Former House Speaker Nancy Pelosi (D-CA) asked us to wait until the bill was passed to see what was in it. We all know that this refers to the Patient Protection and Affordable Care Act (Health Care Reform or PPACA). Most observers would say that the bill (now law) had a number of good things in it. Most observers would also say that it had a number of bad things in it. With regard to some of those elements, however, there was near unanimity. One, in particular, is the requirement that businesses and landlords file a Form 1099 with the IRS for all goods and services purchased with value above $600. Surely, this has something to do with either patient protection or affordable care, but the connection escapes me.

In the House of Representatives, the bill passed by a vote of 314-112. In fact, in addition to Representative Dan Lungren (R-CA) who introduced the bill, there were 273 co-sponsors. That was enough to get it through the House without any of the non-sponsors voting for it. The co-sponsors were from both parties. No Republicans voted against the bill. The Democrats were fairly evenly split with roughly 40% of them supporting passage of the bill.

Yesterday, the Senate acted on the bill, introduced by Senator Mike Johanns (R-NE) and co-sponsored by 10 others representing both major parties. The Senate passed the bill by a vote of 87-12. The Library of Congress website has not yet reported the vote, so I can't report to you who the 12 with particularly lame brains are, but if you find the need to know yourself, check here and click on 'major congressional actions' when that link becomes active.

The bill now goes to the President who I expect will sign it. Now that this is over with, perhaps we can have a budget for Fiscal 2011 before Fiscal 2011 ends.

Wednesday, April 6, 2011

Executive Compensation and the Tax Code -- the Knot that Won't Untie

Do you remember when a company could pay an executive what it wanted to? Do you remember when the market decided how much a company would pay its executives? It wasn't that long ago. There weren't a lot of rules.

So, what happened? Things got out of hand. You can place the blame where you like. You can put it with executive compensation consultants, and surely, there is a group of them (not all of them) that deserve a lot of the blame, as everyone in the industry knew that a key to getting a new engagement was promising a company's management that you could get them more. You can blame it on Compensation Committees, as they didn't seem to care how much their company's executives got so long as a consultant could support it. You could even choose to blame it on me, although that would be misguided.

And, then what happened? Congress found a new whipping boy so to speak. The first key change was when they decided that deferred compensation should be subject to FICA tax. In a vacuum, this is probably the correct thing to do within the context of public policy. Your wages should be subject to a payroll tax (taking the broad leap of faith here that a payroll tax is appropriate) in the year that you earn them to some reasonable degree of certainty. What was the problem with that? I don't think that Congress actually knew what they intended. Did they really mean to FICA tax company-provided nonqualified plans? I bet they didn't know. In 1983, it probably didn't matter. The Social Security Wage Base applied equally to the OASDI (old age, survivor, and disability) portion of FICA and to the HI (Medicare) portion. It wasn't until much later that they pay cap on HI taxes was removed.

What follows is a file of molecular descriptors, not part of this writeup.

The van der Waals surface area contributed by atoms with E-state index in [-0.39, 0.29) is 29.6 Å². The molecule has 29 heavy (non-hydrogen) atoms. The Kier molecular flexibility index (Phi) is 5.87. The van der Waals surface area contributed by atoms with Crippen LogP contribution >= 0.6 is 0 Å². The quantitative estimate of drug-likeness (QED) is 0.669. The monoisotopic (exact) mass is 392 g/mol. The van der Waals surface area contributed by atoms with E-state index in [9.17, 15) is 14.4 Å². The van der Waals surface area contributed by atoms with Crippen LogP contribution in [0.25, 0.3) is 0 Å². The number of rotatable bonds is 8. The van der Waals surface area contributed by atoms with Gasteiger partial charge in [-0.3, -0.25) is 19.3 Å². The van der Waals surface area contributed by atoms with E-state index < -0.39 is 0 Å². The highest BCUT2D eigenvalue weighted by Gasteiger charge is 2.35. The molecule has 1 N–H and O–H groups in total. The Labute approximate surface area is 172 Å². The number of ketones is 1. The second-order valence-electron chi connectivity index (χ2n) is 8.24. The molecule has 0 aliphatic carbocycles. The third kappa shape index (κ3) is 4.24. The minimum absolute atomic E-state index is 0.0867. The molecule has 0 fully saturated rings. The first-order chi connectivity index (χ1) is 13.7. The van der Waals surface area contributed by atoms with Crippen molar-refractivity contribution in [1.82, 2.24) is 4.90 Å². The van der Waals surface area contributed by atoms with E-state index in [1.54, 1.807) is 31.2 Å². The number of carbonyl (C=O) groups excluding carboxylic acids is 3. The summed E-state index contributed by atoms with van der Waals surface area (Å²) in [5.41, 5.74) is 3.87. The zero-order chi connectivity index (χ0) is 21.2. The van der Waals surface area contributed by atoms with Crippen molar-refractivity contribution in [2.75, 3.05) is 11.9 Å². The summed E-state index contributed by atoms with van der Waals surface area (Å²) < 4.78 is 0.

Then came Code Section 162(m). Congress decided that no disqualified individual (that's a fancy term for the people they are targeting) should earn more than $1 million in a year. But, wait, suppose an executive performed really well. That might merit more pay. So, performance-based compensation was exempted from Section 162(m), so long as whoever crafted the plan got the design just right. Companies found ways to skirt this one pretty easily.

And, then came the nightmare before Christmas, Code Section 409A. I've written about it here many times before. The worst thing is that it was part of a jobs bill, the American Jobs Creation Act of 2004. If you don't work in this area or if you have been living under a rock, I'll give you the brief summary of how Section 409A creates jobs.


It places additional 20% income taxes on nonqualified deferred compensation that doesn't meet some of the most convoluted rules that even the Treasury Department has ever come up with. And, what is worse, the more time that passes, the more problems that are uncovered with respect to plans subject to 409A ... all in the name of creating jobs.